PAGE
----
Can you believe in God and be a good scientist?
Most modern scientists would say “No”. They would say (or at the very least imply) that science is for smart, intelligent people who are interested in facts and truth; while God is for the “religious” type who need some way to explain the things they can’t understand.
But this has not always been the public opinion. Historically, science grew out of a desire to know God and His creation more deeply. The vast majority of early scientists were Christians and pursued science in an attempt to learn more of God. Furthermore, what they found in scientific discoveries only affirmed their belief in God. Albert Einstein expressed this succinctly when he stated, “The more I study science, the more I believe in God.”
Although the common opinion is that God/religion is at enmity with science, this is not the case at all. This is simply a myth generated by two university professors who lived in the 1800’s, Andrew White and John Draper. Timothy Larsen, a Christian historian who specializes in the nineteenth century, states: “The so-called “war” between faith and learning, specifically between orthodox Christian theology and science, was manufactured during the second half of the nineteenth century. It was a construct created for polemical purposes.”
Many brilliant scientists of our day have affirmed the truth that science complements a belief in the God of Christianity. One example of this is Joseph Taylor, who won the Nobel Prize in Physics in 1993. He said: “A scientific discovery is also a religious discovery. There is no conflict between science and religion. Our knowledge of God is made larger with every discovery we make about the world.”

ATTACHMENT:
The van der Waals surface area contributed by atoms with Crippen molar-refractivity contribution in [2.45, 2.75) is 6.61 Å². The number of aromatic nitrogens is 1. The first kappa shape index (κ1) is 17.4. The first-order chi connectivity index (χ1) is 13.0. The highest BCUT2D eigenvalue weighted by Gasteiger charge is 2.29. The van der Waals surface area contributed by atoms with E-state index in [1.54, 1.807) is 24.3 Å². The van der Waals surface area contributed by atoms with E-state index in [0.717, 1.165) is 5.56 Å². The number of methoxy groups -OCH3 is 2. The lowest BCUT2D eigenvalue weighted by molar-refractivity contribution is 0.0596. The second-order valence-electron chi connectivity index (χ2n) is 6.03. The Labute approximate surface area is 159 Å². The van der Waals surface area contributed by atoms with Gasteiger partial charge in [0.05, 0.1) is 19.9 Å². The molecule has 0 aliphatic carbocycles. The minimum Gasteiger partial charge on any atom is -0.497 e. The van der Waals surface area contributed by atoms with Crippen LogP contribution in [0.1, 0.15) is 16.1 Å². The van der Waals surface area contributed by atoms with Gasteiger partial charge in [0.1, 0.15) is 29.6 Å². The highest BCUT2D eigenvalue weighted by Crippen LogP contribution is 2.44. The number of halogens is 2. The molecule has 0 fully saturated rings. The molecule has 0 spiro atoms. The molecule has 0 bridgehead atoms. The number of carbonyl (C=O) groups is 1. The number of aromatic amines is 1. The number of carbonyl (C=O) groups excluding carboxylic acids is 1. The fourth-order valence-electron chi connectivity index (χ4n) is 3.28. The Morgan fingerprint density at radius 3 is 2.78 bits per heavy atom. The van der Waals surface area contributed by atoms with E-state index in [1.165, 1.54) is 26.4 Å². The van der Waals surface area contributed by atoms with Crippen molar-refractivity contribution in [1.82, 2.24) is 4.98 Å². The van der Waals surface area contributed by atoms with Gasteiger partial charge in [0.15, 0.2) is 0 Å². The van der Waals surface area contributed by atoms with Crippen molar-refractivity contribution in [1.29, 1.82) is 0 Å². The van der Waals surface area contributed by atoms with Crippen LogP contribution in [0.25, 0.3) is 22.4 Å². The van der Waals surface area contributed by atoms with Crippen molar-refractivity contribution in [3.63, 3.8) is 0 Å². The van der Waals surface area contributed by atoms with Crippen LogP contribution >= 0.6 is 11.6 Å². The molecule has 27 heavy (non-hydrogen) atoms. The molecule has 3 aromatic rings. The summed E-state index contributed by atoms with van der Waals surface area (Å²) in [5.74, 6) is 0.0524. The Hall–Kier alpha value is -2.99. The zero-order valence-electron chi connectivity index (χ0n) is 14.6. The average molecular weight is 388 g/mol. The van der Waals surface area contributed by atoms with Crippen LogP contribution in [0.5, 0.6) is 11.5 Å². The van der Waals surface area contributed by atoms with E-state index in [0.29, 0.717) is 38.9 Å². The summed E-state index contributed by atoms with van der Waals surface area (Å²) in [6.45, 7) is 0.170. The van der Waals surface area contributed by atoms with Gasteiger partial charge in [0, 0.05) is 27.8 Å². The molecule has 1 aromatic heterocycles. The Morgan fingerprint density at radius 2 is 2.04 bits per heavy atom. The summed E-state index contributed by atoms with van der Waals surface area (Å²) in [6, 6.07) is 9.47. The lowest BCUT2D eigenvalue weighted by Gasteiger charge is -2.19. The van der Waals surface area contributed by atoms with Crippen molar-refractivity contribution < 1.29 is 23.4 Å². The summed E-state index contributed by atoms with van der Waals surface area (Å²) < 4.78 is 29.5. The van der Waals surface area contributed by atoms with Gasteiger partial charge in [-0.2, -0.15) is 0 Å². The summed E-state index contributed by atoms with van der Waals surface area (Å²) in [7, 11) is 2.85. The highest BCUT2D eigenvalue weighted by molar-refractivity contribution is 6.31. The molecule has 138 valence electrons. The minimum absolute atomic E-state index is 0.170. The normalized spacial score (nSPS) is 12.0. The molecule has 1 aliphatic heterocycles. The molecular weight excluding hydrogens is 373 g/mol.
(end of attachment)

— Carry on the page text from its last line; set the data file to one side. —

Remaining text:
I believe that the myth of the conflict between science and religion is one of the major ones that must be debunked for our culture to return to God. Science is an amazing subject to study, as the universe is made up of so many intricately interconnected parts working together in such a perfect way as to support life. These complex patterns support rather than refute the idea of an intelligent Designer. What are the chances that our human DNA (which, by the way, took many scientists 13 years to unravel our unique DNA sequence during the Human Genome Project) came together entirely by chance to create the perfectly functional human beings we are? It takes more faith not to believe in an intelligent Designer than it does to believe in one.
We must help our culture to see the unity between God and science. We must help them see that science only stacks up more evidence for the existence of God, rather than being an “intelligent” alternative to believing in God. Scientific discoveries provide overwhelming evidence for the existence of a pre-existing intelligent designer of the universe – GOD.
The question should be:
What does Science tell us about God?